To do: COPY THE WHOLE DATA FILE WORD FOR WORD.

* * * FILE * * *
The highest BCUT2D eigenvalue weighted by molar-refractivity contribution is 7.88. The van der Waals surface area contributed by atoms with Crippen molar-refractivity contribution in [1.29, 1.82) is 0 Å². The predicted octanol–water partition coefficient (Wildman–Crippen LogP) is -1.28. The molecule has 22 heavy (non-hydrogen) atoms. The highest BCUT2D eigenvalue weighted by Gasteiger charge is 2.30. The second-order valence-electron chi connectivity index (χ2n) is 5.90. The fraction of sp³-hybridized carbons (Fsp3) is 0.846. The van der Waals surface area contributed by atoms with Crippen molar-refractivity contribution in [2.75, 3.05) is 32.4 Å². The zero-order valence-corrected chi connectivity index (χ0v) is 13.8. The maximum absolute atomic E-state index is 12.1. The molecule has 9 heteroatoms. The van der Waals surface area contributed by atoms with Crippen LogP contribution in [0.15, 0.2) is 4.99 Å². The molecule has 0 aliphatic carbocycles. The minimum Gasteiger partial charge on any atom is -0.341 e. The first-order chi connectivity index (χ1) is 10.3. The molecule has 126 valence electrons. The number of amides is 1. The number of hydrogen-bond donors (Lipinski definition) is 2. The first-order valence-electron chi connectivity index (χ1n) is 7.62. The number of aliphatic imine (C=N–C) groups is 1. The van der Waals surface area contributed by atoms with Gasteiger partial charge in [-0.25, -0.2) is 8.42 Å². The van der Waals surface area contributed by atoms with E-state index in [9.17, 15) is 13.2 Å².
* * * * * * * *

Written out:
The highest BCUT2D eigenvalue weighted by molar-refractivity contribution is 7.88. The van der Waals surface area contributed by atoms with Crippen molar-refractivity contribution in [1.29, 1.82) is 0 Å². The predicted octanol–water partition coefficient (Wildman–Crippen LogP) is -1.28. The molecule has 22 heavy (non-hydrogen) atoms. The highest BCUT2D eigenvalue weighted by Gasteiger charge is 2.30. The second-order valence-electron chi connectivity index (χ2n) is 5.90. The fraction of sp³-hybridized carbons (Fsp3) is 0.846. The van der Waals surface area contributed by atoms with Crippen molar-refractivity contribution in [2.75, 3.05) is 32.4 Å². The zero-order valence-corrected chi connectivity index (χ0v) is 13.8. The maximum absolute atomic E-state index is 12.1. The molecule has 9 heteroatoms. The van der Waals surface area contributed by atoms with Crippen LogP contribution in [0.15, 0.2) is 4.99 Å². The molecule has 0 aliphatic carbocycles. The minimum Gasteiger partial charge on any atom is -0.341 e. The first-order chi connectivity index (χ1) is 10.3. The molecule has 126 valence electrons. The number of amides is 1. The number of hydrogen-bond donors (Lipinski definition) is 2. The first-order valence-electron chi connectivity index (χ1n) is 7.62. The number of aliphatic imine (C=N–C) groups is 1. The van der Waals surface area contributed by atoms with Gasteiger partial charge in [-0.25, -0.2) is 8.42 Å². The van der Waals surface area contributed by atoms with E-state index in [9.17, 15) is 13.2 Å².